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Semiramide, Penelope and Salome in the not so distant future

I guess everybody knows by now that JDD had to pull out of the European dates of the Ariodante tour. But there will be plenty of JDD in London later this year, as Semiramide is finally taking place this November at ROH and she has two dates and a Masterclass scheduled at Wiggy at the end of that production.

ROH returns to the Roundhouse for Il ritorno d’Ulisse (Christine Rice as Penelope) next January, which gives yours truly hope that in a year or two we’ll see a Poppea at the Roundhouse as well 😉 you never know. The news about this Ulisse has somehow bypassed me thus far so it was very welcome today.

January is for once busy, as Salome is about as well. Can’t say I’m the biggest Byström fan, but Michaela Schuster is Herodias. Now that I’m older and wiser I’d really like to see her again in Die Frau ohne Schatten. But I suppose she can do ornery as well 😉

Salome at the BBC Proms (Royal Albert Hall, 30 August 2014)

If you’ve ever wondered how Salome might sound from the Royal Albert Hall Gallery I’ve an answer for you: vocally muffled. On the other hand, the orchestra carried upwards to great effect, a delight for the Strauss fan.

Herod: Burkhard Ulrich
Herodias: Doris Soffel
Salome: Nina Stemme
Jokanaan: Samuel Youn
Narraboth: Thomas Blondelle
Herodias’s Page: Ronnita Miller
Jews 1-5: Paul Kaufmann | Gideon Poppe | Jörg Schörner | Clemens Bieber | Andrew Harris
Narazenes 1-2: Noel Bouley | Carlton Ford
Soldiers 1-2: Marko Mimica | Tobias Kehrer
Cappadocian: Seth Carico

Conductor: Donald Runnicles | Deutsche Oper Berlin
Stage director: Justin Way

Catch it on Radio 3 for a month.

I joined the Gallery1 day ticket queue, which was very well organised by Door 11. For those who don’t know, you’re given a queue number upon arrival, based on which (+£5 in cash only) you’re admitted into the hall about 45min before the start of the show. Apparently the queue was a lot less hefty yesterday than the one for Mahler’s 2nd the day before. In any case, it advanced quickly.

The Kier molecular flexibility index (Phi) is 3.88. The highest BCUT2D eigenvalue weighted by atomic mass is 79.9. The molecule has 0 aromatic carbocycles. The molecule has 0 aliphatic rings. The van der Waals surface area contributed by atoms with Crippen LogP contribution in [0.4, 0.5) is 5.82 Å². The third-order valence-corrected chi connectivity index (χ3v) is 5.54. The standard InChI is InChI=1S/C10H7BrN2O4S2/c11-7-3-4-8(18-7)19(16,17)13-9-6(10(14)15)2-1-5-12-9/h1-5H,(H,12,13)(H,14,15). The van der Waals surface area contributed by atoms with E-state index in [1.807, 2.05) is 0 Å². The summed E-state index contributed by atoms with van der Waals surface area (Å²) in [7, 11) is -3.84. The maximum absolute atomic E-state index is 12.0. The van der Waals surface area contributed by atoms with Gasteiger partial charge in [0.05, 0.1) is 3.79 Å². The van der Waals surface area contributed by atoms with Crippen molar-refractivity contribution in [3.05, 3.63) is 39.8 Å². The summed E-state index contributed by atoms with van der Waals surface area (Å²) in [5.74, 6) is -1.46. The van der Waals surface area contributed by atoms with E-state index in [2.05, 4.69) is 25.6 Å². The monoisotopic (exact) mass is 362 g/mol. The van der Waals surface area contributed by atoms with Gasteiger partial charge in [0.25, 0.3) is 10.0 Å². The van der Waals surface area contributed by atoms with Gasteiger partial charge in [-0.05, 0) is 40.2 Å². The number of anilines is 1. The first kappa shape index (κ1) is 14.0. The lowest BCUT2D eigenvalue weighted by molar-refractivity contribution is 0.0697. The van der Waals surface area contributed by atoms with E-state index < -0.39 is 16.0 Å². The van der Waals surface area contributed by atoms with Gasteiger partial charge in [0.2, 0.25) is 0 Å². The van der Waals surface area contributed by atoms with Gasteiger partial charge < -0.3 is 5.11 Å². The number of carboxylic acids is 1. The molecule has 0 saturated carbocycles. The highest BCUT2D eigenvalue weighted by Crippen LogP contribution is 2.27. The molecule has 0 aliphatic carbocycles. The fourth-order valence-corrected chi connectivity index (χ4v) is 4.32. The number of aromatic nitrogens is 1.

I’d never been to the Gallery before but I liked the anything goes attitude. You can eat, drink, read, sleep etc. at your heart’s leisure up there, as it’s very much like a promenade. Most still dutifully followed the libretto. I took a walk sometime in the middle of the show, to try out different angles (you can walk from one side of the organ to the other) and out of sheer pleasure of strolling and listening to live music at the same time. For a while people kept the “windows” open for ventilation. Good idea, as towards the end of the opera it had started to get stuffy. I don’t know if the people in the Arena could hydrate but I was glad I could.

The downside was the muffled singing, but I’d say Nina Stemme was in good voice. I could even catch some of the softer singing on occasion and when she particularly projected there was no problem hearing her at all. Considering it was a concert performance (with some stage direction thrown in) she was very into it, as was Doris Soffel as Herodias in a satisfyingly evil red… dressing gown. Samuel Youn as Jokanaan also made a good impression even from half a mile away. I guess it’s not easy playing an overly hormonal teenager at 51 but Stemme wasn’t bad, especially when she made her entrance (she skipped onto the stage I’d say). Youn, in turn, stumbled. It wasn’t clear if he was doing it for the art or for real but it worked for me.

But the real treat was the very tight orchestra. With the voices turned lower I could focus on Strauss’s writing. I heard enough of his stuff by now to be able to catch favourite turns of phrase that he’d reuse or develop during his career, the way he transitioned from one mood to another, how he used the strings to support the vocal line etc. The ending had all the panache you could hope for. I’ll definitely do the Gallery thing again, but I’ll invest in one of these first.


  1. There was also an Arena day ticket queue, by door 12, for those missing the rock concert feel.